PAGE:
Keywords: marriage, marital search, marital sorting, inequality, male wages
    JEL: J12 J24
    Date: 2022
  6. By: Geir B. Asheim; Kohei Kamaga; Stéphane Zuber
    Abstract: We examine utilitarian criteria for evaluating profiles of wellbeing among infinitely many individuals. Motivated by the non-existence of a natural 1-to-1 correspondence between people when alternatives have different population structures, with a different number of people in each generation, we impose equal treatment in the form of Strong Anonymity. We show how a novel criterion, Strongly Anonymous Utilitarianism, can be characterized by combining Strong Anonymity with other regularity axioms (Monotonicity, Finite Completeness, and continuity axioms) as well as axioms of equity, sensitivity, separability, and population ethics. We relate it to other strongly anonymous utilitarian criteria and demonstrate its applicability by showing how it leads to an efficient and sustainable stream in the Ramsey model.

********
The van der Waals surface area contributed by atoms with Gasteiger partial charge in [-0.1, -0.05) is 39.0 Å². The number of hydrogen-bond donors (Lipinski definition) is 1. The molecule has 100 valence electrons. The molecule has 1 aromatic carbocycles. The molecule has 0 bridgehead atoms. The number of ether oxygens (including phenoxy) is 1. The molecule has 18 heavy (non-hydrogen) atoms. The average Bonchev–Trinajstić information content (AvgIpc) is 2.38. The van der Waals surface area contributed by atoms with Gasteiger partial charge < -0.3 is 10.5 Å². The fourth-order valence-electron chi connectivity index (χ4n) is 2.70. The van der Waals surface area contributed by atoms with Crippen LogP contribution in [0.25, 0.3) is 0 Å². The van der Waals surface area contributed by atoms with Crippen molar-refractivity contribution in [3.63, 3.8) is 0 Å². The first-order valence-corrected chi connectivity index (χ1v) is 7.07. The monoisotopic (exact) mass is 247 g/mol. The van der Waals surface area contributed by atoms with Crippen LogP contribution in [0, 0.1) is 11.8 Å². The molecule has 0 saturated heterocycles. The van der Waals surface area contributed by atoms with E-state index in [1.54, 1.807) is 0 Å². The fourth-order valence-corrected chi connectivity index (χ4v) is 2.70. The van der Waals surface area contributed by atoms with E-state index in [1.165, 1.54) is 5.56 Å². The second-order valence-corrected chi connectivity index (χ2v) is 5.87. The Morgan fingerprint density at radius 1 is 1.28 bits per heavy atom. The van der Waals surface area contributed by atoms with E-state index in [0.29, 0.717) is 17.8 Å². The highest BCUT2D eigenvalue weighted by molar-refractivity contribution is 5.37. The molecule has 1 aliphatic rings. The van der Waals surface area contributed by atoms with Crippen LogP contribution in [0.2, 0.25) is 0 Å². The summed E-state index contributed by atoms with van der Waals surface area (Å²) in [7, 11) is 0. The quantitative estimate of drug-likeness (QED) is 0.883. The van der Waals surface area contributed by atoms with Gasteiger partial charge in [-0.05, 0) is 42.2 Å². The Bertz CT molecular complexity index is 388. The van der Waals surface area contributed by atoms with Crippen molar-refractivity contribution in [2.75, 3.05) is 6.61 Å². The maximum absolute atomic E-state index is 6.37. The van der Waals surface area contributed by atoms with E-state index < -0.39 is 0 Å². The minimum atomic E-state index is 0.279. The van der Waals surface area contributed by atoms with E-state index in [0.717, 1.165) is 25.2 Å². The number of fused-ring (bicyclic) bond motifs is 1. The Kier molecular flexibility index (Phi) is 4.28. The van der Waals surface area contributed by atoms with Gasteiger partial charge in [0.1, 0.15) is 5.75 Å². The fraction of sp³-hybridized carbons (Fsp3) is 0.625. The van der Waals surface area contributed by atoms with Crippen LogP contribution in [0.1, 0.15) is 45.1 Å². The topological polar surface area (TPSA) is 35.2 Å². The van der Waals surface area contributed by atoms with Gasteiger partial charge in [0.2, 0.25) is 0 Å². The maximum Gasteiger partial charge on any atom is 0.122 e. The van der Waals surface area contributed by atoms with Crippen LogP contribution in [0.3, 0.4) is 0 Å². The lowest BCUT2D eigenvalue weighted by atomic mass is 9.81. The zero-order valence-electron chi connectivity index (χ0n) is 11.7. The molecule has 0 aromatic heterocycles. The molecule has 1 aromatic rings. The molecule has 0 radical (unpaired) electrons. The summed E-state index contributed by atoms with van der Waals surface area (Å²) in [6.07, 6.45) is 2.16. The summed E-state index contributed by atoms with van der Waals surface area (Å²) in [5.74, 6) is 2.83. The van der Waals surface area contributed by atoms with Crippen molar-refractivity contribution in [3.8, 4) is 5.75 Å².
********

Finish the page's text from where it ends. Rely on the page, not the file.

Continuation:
Keywords: utilitarianism, intergenerational equity, population ethics
    JEL: D63 D71 Q01
    Date: 2022

This nep-dem issue is ©2022 by Héctor Pifarré i Arolas. It is provided as is without any express or implied warranty. It may be freely redistributed in whole or in part for any purpose. If distributed in part, please include this notice.
General information on the NEP project can be found at For comments please write to the director of NEP, Marco Novarese at <>. Put “NEP” in the subject, otherwise your mail may be rejected.
NEP’s infrastructure is sponsored by the School of Economics and Finance of Massey University in New Zealand.